Laura Ingalls: The Missing Year

After touring Rocky Ridge in Missouri, where Laura and Almanzo Wilder lived for 40-plus years, we road tripped to Burr Oak, Iowa. This little town is never mentioned in the Little House series even though the Ingalls lived there for a year. Laura was about 10 years old.

If you watched the TV show, Iowa is where the Ingalls family adopted Albert, the fictional boy who burned down the school for the blind (killing Mary’s baby) and developed a morphine addiction. The Ingalls’ real lives were dramatic but not dramatic enough for actor/producer Michael Landon. He wanted a soap opera, and Laura’s books became Days of Our Lives on the Prairie.

Anyway, I speculate Laura left Iowa out of the books because her stories are about optimism and perseverance. Iowa was anything but optimism and perseverance. They moved there out of desperation. Grasshoppers had destroyed a promising crop in Minnesota, and Pa was offered a job helping run a hotel in Iowa. He had few options. Ma loved their home in Walnut Grove, but they couldn’t stay. On the way to Iowa, the Ingalls’ infant son died. The family rolled into town on a wagon filled with loss.

Their experience in Iowa was a nightmare. Money didn’t work out the way Pa planned. (It never did with that man!) Ma cooked for more than 20 people three meals a day. Then she had to do all the dishes without the aid of a dishwasher or even lavender-scented Dawn. Laura had to empty chamber pots. (Did Mary ever help with anything?!) The family of five lived together in one tiny room. The hotel drew mostly male travelers, and there was drinking. And card playing. And swearing. Eventually the saloon next door burned to the ground, and Pa was happy to see it go.

Pa moved the family out of the hotel because it was too rough for kids. They lived above a grocery store and then in a small rented house where Grace was born. Once again, Pa couldn’t pay the bills. The landlord threatened to take Pa’s horses. After that threat, Pa packed up his family in the middle of night (literally), and they scrambled out of town.

It’s hard to picture Michael Landon doing something like that, right?

Amazingly, the original Masters Hotel in Burr Oak still stands. So much in the Laura world has been recreated – the little cabins in Pepin and Kansas, the shanty outside of De Smet, the house in Walnut Grove – that this hotel is truly a treasure. It smells and creaks just like an old building should. If you close your eyes, you can picture Ma kneading bread dough and Laura sweeping while Mary drinks lemonade and drunk travelers demanding more salt pork.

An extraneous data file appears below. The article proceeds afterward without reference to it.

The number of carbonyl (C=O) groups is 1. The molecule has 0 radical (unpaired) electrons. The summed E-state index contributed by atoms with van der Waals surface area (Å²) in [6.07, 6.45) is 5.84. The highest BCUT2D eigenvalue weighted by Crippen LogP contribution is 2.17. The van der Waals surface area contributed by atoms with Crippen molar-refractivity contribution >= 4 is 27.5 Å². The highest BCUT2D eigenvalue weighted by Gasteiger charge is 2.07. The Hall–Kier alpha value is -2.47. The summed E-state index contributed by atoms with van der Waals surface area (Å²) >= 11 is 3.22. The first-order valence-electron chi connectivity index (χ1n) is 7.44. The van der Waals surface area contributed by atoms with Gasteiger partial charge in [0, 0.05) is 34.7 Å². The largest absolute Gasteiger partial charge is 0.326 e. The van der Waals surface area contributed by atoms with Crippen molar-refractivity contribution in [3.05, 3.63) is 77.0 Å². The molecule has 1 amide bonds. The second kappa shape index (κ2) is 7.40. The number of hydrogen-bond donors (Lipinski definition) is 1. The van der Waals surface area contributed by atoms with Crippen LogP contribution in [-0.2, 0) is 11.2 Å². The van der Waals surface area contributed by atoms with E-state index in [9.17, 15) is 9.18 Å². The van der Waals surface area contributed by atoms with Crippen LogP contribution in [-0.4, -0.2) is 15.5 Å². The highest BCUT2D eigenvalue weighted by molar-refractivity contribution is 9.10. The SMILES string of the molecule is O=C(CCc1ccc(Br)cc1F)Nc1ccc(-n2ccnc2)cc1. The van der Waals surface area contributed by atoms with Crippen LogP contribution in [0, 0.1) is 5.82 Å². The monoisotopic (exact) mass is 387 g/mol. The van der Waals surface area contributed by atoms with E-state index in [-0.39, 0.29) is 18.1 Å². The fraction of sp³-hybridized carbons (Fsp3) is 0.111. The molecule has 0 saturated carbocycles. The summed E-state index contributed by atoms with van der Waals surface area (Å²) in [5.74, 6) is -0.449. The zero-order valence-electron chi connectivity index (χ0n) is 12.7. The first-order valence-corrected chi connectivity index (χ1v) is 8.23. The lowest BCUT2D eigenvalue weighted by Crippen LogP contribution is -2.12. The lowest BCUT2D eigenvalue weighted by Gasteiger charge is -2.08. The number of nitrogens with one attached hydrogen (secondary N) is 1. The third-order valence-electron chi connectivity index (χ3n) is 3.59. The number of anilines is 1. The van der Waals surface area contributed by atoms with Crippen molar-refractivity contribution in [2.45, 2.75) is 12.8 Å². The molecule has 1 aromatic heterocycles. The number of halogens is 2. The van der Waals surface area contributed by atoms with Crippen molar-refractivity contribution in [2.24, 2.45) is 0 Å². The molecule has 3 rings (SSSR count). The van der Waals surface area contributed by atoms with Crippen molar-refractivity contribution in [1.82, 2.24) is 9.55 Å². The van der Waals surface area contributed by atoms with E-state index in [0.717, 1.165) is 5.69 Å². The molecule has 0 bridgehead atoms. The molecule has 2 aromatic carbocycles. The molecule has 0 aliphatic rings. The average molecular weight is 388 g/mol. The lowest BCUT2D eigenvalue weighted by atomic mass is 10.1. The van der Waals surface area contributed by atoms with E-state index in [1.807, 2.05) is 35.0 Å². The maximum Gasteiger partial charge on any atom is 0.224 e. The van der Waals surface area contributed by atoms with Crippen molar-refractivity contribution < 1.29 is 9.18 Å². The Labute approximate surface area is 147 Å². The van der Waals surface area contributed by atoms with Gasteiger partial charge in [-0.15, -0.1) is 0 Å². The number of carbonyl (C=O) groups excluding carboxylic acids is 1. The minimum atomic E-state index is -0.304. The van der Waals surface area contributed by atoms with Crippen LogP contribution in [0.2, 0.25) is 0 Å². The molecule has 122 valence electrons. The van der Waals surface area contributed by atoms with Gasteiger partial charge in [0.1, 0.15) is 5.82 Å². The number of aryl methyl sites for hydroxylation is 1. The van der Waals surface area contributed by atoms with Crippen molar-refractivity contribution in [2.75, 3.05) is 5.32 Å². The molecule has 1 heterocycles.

Unlike the Rocky Ridge Farm, you can take photos. So I did:

I knew a 1800s hotel would be small, but the Masters Hotel is really, really small. It's about the size of a house.

I knew a 1800s hotel would be small, but the Masters Hotel is really, really small. It’s about the size of a house.

Don't complain about your uncomfortable hotel bed until you've slept on a straw mattress propped up by rope. Also, your 25 cents didn't buy you a room at the Masters Hotel; it bought you a space to sleep. You might have to share a small bed with two strangers, and chances are they didn't spring for the cost of a bath, which was extra.

Don’t complain about your uncomfortable hotel bed until you’ve slept on a straw mattress propped up by rope. Also, your 25 cents didn’t buy you a room at the Masters Hotel; it bought you a space to sleep. You might have to share a small bed with two strangers, and chances are they didn’t spring for the cost of a bath, which was extra.

An example of the famous twisted hay that fueled the Ingalls' stove during the long winter. Laura and Pa twisted hay day and night to keep the fire burning while Mary, I guess, was drinking cocoa.

An example of the famous twisted hay that fueled the Ingalls’ stove during the long winter. Laura and Pa twisted hay day and night to keep the fire burning while Mary, I guess, was drinking cocoa.

Laura emptied a lot of these while the family ran the hotel. Tell your kids that when they complain about bringing their cereal bowls to the sink.

Laura emptied a lot of these while the family ran the hotel. Tell your kids that when they complain about bringing their cereal bowls to the sink.

Ma's hanky - her REAL hanky, not a replica. If this excites you as much as it excites me, then you're a geek, too. It's pretty fancy as far as nose-blowing devices go, so maybe this was a Sunday hanky.

Ma’s hanky – her REAL hanky, not a replica. If this excites you as much as it excites me, then you’re a geek, too. It’s pretty fancy as far as nose-blowing devices go, so maybe this was a Sunday hanky.

Here's what Ma did every single day without the help of a bread maker or microwave or even a nonstick pan.

Here’s what Ma did every single day without the help of a bread maker or microwave or even a nonstick pan.

Finally, the requisite selfie.

Finally, the requisite selfie.

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